SURRY COMPREHENSIVE PLAN UPDATE BRIEF SUMMARY

 

RECENT TRENDS

 

¨      Surry’s year-round population increased by 36 percent between 1990 and 2000, from 1,004 to 1,361.   This was a faster rate than predicted in the 1991 comprehensive plan.

 

¨      The town’s population probably at least doubles in the summer months.

 

¨      Further year-round population growth is likely.  While there is no reliable way to predict what will happen, a growth rate of about 32 percent between 2000 and 2015 is projected.

 

¨      While the median age in Hancock County as a whole increased during the 1990s, the median age for Surry actually decreased slightly from 39.2 years in 1990 to 38.4 years in 2000.  This means that the town is attracting younger families as well as retirees.

 

¨      Between 1990 and 2000, the number of year-round homes increased by 32 percent from 437 to 575.  The number of second homes increased by 4 percent from 325 to 338.

 

¨      By the year 2015, at least 775 year-round homes are expected in Surry.

 

¨      Surry has a slightly lower unemployment rate than the county average and a median household income that is almost 18 percent higher than the county average.

 

¨      The greater Ellsworth area has median home sales prices that are 16 percent higher than the state median.  While no firm data are available, prices in Surry appear to be even higher.

 

¨      Traffic in town is increasing.  State-sponsored traffic counts show that the average annual daily traffic on the Newbury Neck Road increased by 57 percent between 1991 and 1998 (from 450 to 710 vehicles).  On Route 172 at the Route 176 intersection, traffic increased from 3,290 in 1991 to 4,430 in 1996, a 32 percent increase.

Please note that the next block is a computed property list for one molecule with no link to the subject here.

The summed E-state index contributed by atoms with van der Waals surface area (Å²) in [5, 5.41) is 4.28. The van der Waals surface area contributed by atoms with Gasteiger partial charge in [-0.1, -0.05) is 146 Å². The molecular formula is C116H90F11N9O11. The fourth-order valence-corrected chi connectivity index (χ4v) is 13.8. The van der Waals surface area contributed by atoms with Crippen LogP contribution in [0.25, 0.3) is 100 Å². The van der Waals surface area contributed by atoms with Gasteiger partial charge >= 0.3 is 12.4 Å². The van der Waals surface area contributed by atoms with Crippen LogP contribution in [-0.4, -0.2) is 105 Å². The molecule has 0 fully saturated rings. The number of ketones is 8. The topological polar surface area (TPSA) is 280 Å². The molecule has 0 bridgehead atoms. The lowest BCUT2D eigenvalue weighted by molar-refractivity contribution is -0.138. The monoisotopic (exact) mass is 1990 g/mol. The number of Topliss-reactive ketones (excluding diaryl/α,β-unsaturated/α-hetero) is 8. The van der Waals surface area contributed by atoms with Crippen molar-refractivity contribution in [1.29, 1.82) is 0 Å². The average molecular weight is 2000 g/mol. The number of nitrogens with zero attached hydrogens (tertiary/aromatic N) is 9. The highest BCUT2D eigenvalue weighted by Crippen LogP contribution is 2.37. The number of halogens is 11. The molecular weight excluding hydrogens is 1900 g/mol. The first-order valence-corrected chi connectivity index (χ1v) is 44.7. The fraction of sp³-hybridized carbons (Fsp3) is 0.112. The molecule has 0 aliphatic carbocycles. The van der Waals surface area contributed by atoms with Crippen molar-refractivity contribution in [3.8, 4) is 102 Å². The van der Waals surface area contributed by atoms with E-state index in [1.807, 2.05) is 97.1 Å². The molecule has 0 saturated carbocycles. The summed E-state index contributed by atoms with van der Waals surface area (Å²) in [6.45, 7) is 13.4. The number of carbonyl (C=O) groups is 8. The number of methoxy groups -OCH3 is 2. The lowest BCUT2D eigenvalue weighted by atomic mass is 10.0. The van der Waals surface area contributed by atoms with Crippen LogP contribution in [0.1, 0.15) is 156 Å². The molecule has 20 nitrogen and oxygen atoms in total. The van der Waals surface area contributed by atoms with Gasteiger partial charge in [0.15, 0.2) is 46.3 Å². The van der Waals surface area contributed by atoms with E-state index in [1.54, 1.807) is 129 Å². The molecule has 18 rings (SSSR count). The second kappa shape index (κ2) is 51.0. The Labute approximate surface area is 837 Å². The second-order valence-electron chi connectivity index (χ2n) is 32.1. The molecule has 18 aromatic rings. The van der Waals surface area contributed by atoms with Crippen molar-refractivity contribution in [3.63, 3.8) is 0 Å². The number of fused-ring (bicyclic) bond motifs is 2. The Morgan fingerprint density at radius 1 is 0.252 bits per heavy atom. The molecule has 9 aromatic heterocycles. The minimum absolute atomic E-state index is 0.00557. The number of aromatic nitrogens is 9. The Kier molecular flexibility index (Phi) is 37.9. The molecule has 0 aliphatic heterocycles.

¨      The state equalized valuation increased by 45 percent between 1993 and 2002, while the tax commitment increased by 74 percent during the same time period.  This means that tax spending is increasing at a faster rate than property values.

 

 

MAJOR RECOMMENDATIONS

 

¨      Revise town land use ordinances to allow duplexes and multifamily units in the village area if water supply and wastewater disposal arrangements meet state standards.  Allow accessory (in-law) apartments and dwellings in all zones where allowed by state law.

 

¨      Undertake a comprehensive village improvement program to address landscaping, sidewalk, bicycle facilities and stormwater drainage needs.

 

¨      Allow agricultural and horticultural uses in all zones where allowed by state law and allow such uses to have up to a 60 percent lot coverage in the village area.

 

¨      Expand recreational facilities by creating an outdoor skating facility, continuing improvements to the Osgood lot and upgrading the school ball fields.

 

¨      Work with state agencies to restore alewife fisheries in Surry.

 

¨      Supports the expansion/replacement of the municipal building/fire station.

 

¨      Work with county-wide groups to take measures to protect the town’s water bodies from invasive species.

 

¨      Revise the town’s land use ordinances to implement the standards shown in the table below.

 

 

Summary of Proposed District Standards, Surry

District

Minimum Residential Lot Size

Road Frontage

Maximum Cul-de-sac length

Multi-family allowed

Commercial Forest and Ag

Mobile Home Parks allowed

Residential

20,000 ft2

100 ft.

1,500 ft.

Y

Y

Y

Roadside commercial

1 acre

200 ft

1,500 ft

Y

Y

Y

Village

20,000 ft2

100 ft

1,500 ft 

Y

Y

N

Transitional

40,000 ft2

150 ft

1,500 ft

N

N

N

Rural

4 acres

200 ft

1,000 ft

N

Y

N

Resource Protection

40,000 ft2

150 ft

1,000 ft

N

N

N

Stream Protection

40,000 ft2

150 ft

1,000 ft

N

N

N